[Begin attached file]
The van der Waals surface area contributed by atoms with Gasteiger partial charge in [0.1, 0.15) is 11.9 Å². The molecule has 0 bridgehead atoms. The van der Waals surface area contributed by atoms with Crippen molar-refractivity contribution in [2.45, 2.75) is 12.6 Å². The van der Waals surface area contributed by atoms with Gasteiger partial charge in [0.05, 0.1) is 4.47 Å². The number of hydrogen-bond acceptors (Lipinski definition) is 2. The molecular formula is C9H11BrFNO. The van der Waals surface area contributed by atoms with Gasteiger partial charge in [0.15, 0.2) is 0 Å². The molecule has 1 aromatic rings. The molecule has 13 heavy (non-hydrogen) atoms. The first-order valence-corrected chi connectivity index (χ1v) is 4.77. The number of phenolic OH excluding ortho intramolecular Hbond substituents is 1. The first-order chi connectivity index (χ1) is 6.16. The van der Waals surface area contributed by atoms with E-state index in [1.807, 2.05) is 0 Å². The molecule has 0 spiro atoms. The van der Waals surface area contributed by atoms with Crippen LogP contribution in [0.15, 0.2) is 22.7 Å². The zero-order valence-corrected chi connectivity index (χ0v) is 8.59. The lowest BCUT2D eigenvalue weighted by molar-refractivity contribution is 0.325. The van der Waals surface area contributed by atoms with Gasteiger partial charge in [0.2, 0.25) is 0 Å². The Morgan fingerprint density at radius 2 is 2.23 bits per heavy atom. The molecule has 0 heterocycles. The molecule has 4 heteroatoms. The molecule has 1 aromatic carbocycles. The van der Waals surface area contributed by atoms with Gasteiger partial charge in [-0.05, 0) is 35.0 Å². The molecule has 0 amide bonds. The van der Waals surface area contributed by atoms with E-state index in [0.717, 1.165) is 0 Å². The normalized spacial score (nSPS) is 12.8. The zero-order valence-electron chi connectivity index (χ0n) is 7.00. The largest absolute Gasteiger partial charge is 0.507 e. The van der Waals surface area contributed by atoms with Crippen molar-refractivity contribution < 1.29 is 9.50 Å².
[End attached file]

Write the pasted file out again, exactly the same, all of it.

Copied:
The van der Waals surface area contributed by atoms with Gasteiger partial charge in [0.1, 0.15) is 11.9 Å². The molecule has 0 bridgehead atoms. The van der Waals surface area contributed by atoms with Crippen molar-refractivity contribution in [2.45, 2.75) is 12.6 Å². The van der Waals surface area contributed by atoms with Gasteiger partial charge in [0.05, 0.1) is 4.47 Å². The number of hydrogen-bond acceptors (Lipinski definition) is 2. The molecular formula is C9H11BrFNO. The van der Waals surface area contributed by atoms with Gasteiger partial charge in [0.15, 0.2) is 0 Å². The molecule has 1 aromatic rings. The molecule has 13 heavy (non-hydrogen) atoms. The first-order valence-corrected chi connectivity index (χ1v) is 4.77. The number of phenolic OH excluding ortho intramolecular Hbond substituents is 1. The first-order chi connectivity index (χ1) is 6.16. The van der Waals surface area contributed by atoms with E-state index in [1.807, 2.05) is 0 Å². The molecule has 0 spiro atoms. The van der Waals surface area contributed by atoms with Crippen LogP contribution in [0.15, 0.2) is 22.7 Å². The zero-order valence-corrected chi connectivity index (χ0v) is 8.59. The lowest BCUT2D eigenvalue weighted by molar-refractivity contribution is 0.325. The van der Waals surface area contributed by atoms with Gasteiger partial charge in [0.2, 0.25) is 0 Å². The Morgan fingerprint density at radius 2 is 2.23 bits per heavy atom. The molecule has 0 heterocycles. The molecule has 4 heteroatoms. The molecule has 1 aromatic carbocycles. The van der Waals surface area contributed by atoms with Gasteiger partial charge in [-0.05, 0) is 35.0 Å². The molecule has 0 amide bonds. The van der Waals surface area contributed by atoms with E-state index in [0.717, 1.165) is 0 Å². The normalized spacial score (nSPS) is 12.8. The zero-order valence-electron chi connectivity index (χ0n) is 7.00. The largest absolute Gasteiger partial charge is 0.507 e. The van der Waals surface area contributed by atoms with Crippen molar-refractivity contribution < 1.29 is 9.50 Å².